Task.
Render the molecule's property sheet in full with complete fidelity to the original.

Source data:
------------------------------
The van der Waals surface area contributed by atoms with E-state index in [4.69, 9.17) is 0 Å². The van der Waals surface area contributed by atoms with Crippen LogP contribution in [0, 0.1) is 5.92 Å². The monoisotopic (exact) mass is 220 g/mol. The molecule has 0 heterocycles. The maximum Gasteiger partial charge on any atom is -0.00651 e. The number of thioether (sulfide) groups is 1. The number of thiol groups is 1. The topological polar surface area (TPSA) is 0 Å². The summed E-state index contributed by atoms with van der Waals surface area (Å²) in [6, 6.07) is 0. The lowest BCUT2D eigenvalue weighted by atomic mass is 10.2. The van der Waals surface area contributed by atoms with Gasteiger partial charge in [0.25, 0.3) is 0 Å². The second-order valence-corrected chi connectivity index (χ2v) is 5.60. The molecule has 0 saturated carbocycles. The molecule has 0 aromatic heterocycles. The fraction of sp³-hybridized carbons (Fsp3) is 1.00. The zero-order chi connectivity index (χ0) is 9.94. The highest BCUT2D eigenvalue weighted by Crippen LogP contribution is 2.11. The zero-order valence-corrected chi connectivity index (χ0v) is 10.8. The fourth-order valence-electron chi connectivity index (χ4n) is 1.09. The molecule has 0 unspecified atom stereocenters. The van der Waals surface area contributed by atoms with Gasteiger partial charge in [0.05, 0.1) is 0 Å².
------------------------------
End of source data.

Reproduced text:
The van der Waals surface area contributed by atoms with E-state index in [4.69, 9.17) is 0 Å². The van der Waals surface area contributed by atoms with Crippen LogP contribution in [0, 0.1) is 5.92 Å². The monoisotopic (exact) mass is 220 g/mol. The molecule has 0 heterocycles. The maximum Gasteiger partial charge on any atom is -0.00651 e. The number of thioether (sulfide) groups is 1. The number of thiol groups is 1. The topological polar surface area (TPSA) is 0 Å². The summed E-state index contributed by atoms with van der Waals surface area (Å²) in [6, 6.07) is 0. The lowest BCUT2D eigenvalue weighted by atomic mass is 10.2. The van der Waals surface area contributed by atoms with Gasteiger partial charge in [0.25, 0.3) is 0 Å². The second-order valence-corrected chi connectivity index (χ2v) is 5.60. The molecule has 0 saturated carbocycles. The molecule has 0 aromatic heterocycles. The fraction of sp³-hybridized carbons (Fsp3) is 1.00. The zero-order chi connectivity index (χ0) is 9.94. The highest BCUT2D eigenvalue weighted by Crippen LogP contribution is 2.11. The zero-order valence-corrected chi connectivity index (χ0v) is 10.8. The fourth-order valence-electron chi connectivity index (χ4n) is 1.09. The molecule has 0 unspecified atom stereocenters. The van der Waals surface area contributed by atoms with Gasteiger partial charge in [0.05, 0.1) is 0 Å².